War of the Rebellion: Serial 019 Page 0971

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IL He has been profoundly afflicted by their unfavorable opinion of himself; admiring at the same time the chaste and elegant language in which it has been expressed. And his life will hereafter be embittered by the reflection that he failed to secure the good opinion and applauses of a body of men so just and discriminating in their censures, whose opinions are entitled to so much weight, and who, by patriotically hurrying to their homes at the moment when a bleeding country besought them for their services, have deserved so well of that country, covered their own names with immortal glory, and added new dignity to human nature.

III. He deeply regrets that the gentlemen in question were, by his sole fault, forced into the service of an ungrateful country, which ought to be able to take care of herself; fight her own battles, and secure her independence without compelling any of her citizens to assist her in doing so. For what is liberty worth, if; to secure it, dangers have to be incurred, and hardships and privations undergone?

IV. He assures them that it was with the deepest sorrow he became convinced that he could not furlough all of them in April, until the end of the war, and permit them to remain at home until that time, still continuing to receive their pay, and forty cents a day for use and risk of each horse.

V. He particularly apologizes to every gentleman for not having been able heretofore to furlough men and grant leaves of absence to officers for more than fifteen days out of ten, and to indulge their burning ardor for active service, and their eager desire to be at home at one and the same time; and he is taking active steps which he hopes will enable him to effect all this in the future.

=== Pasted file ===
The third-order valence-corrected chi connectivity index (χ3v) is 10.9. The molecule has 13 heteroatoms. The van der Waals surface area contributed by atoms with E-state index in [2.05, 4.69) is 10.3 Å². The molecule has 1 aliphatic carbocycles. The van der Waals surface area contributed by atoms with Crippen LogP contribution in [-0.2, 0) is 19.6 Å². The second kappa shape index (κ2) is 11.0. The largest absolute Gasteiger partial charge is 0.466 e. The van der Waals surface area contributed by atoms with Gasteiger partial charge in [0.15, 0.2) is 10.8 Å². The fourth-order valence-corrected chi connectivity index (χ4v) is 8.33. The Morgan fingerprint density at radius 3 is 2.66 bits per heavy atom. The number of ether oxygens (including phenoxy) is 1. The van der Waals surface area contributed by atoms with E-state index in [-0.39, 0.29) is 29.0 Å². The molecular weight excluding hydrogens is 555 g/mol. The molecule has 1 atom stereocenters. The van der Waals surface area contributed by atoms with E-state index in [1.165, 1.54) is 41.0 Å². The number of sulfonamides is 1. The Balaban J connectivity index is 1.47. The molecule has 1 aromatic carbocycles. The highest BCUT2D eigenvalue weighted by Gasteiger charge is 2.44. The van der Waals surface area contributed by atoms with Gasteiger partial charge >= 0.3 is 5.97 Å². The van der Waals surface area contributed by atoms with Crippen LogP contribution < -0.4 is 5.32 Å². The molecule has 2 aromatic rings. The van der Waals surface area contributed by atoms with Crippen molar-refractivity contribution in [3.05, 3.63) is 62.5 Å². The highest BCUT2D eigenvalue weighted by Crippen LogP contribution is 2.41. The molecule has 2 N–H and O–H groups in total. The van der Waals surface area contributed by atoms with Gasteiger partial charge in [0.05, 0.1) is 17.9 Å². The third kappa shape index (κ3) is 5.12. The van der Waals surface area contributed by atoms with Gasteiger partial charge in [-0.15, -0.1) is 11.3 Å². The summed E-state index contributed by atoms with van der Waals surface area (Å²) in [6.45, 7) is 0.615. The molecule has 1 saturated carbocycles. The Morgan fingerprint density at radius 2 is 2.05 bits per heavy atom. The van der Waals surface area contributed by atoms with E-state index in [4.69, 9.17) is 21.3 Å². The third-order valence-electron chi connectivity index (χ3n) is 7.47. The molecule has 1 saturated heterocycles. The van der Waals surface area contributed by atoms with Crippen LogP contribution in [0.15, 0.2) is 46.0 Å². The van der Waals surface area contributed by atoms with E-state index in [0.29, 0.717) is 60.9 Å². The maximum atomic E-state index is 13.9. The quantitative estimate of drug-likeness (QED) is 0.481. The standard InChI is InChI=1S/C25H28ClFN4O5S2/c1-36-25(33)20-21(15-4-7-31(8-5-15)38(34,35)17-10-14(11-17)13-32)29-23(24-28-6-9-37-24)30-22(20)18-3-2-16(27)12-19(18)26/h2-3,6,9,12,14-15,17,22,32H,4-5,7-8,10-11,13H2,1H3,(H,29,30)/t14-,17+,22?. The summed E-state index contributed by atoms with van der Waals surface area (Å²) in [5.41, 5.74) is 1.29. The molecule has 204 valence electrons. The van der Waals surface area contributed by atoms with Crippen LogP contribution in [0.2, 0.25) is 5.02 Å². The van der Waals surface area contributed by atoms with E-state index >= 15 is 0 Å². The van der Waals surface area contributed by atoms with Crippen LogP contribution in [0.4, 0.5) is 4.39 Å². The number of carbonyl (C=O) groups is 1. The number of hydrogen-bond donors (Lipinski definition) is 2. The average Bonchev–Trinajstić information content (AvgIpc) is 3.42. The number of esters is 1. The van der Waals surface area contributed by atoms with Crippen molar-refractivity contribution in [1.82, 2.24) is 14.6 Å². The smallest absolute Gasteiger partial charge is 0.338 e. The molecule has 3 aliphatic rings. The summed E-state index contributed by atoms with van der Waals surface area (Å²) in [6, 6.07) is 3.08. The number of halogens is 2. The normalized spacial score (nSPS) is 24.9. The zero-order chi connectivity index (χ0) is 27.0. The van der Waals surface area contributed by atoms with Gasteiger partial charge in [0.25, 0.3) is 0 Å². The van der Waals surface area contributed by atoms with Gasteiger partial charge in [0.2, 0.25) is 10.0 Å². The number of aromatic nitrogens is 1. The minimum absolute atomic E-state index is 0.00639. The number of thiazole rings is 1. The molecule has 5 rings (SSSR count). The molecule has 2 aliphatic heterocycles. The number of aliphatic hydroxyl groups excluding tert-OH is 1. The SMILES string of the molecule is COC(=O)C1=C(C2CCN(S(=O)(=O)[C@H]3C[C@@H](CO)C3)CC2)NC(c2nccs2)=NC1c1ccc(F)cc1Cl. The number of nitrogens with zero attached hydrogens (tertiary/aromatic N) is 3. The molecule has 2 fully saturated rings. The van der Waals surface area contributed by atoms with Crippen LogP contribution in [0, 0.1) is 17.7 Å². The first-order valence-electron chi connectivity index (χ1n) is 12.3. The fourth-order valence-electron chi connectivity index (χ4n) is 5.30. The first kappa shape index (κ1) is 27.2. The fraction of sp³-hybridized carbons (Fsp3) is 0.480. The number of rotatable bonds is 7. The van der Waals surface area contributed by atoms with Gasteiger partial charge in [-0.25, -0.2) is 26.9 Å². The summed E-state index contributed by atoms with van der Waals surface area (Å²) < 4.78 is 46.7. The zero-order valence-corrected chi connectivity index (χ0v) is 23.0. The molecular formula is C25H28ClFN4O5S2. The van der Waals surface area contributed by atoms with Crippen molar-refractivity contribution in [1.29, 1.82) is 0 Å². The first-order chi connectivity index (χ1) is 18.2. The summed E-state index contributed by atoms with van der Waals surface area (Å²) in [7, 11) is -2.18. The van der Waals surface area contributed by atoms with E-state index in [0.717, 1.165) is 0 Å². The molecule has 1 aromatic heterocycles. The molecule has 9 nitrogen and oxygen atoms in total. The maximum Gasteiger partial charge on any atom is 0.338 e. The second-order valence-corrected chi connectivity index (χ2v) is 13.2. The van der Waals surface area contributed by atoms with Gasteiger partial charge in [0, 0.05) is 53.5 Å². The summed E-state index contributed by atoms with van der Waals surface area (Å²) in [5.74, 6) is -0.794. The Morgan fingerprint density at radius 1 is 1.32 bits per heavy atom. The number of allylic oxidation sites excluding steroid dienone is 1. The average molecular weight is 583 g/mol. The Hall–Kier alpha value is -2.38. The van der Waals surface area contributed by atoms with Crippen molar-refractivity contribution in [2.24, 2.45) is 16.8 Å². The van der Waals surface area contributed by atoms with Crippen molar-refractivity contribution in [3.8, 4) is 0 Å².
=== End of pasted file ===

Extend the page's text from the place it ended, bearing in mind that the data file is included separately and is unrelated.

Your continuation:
VI. The commanding general is utterly unable to find words in which to express his intense admiration of these lofty and heroic souls, who, leaving a little handful of their countrymen, unfortunately not thirty-five years of age, to aid our Indian allies in checking an overwhelming torrent of invasion, are returning exultant to their homes in Texas, furnished with those honorable certificates of discharge which their children and their children's children will in after years exhibit with a just and laudable pride, as in other countries men exhibit the patents of nobility of their ancestors; nor can he find language in which to express his conviction of the supreme injustice of those laws, ordinarily known among fools as the laws of honor, decency, and justice, which have not permitted him to take the moneys belonging to oar Indian allies to satisfy the demands of those patriots who are now retiring to the shades of private life, after a long term of arduous service, chiefly passed by them in cursing the officers over them, and yelling clamorously for furloughs, sick leave, pay, active service, horse shoeing, corn, and bacon.

VII. He condoles with them on the unexampled hardships that they have undergone, and which, such has been their patriotic devotion, they have borne, unmurmuring, with unexampled, unheard-of, and incredible constancy, patience, and cheerfulness.

VIII. He is deeply afflicted at the incredible privations which the men have had to endure, in the cause of a beloved country, in the way of food. Their sufferings in that respect have brought many tears to his eyes; and their heroic patience under these terrible privations totally eclipses the boasted constancy of the men of the Revolution, who starved and stood barefoot in the snows of winter at Valley Forge, and went into action with only a rag tied round their loins, to keep the belts of their cartridge-boxes from eating into their flesh.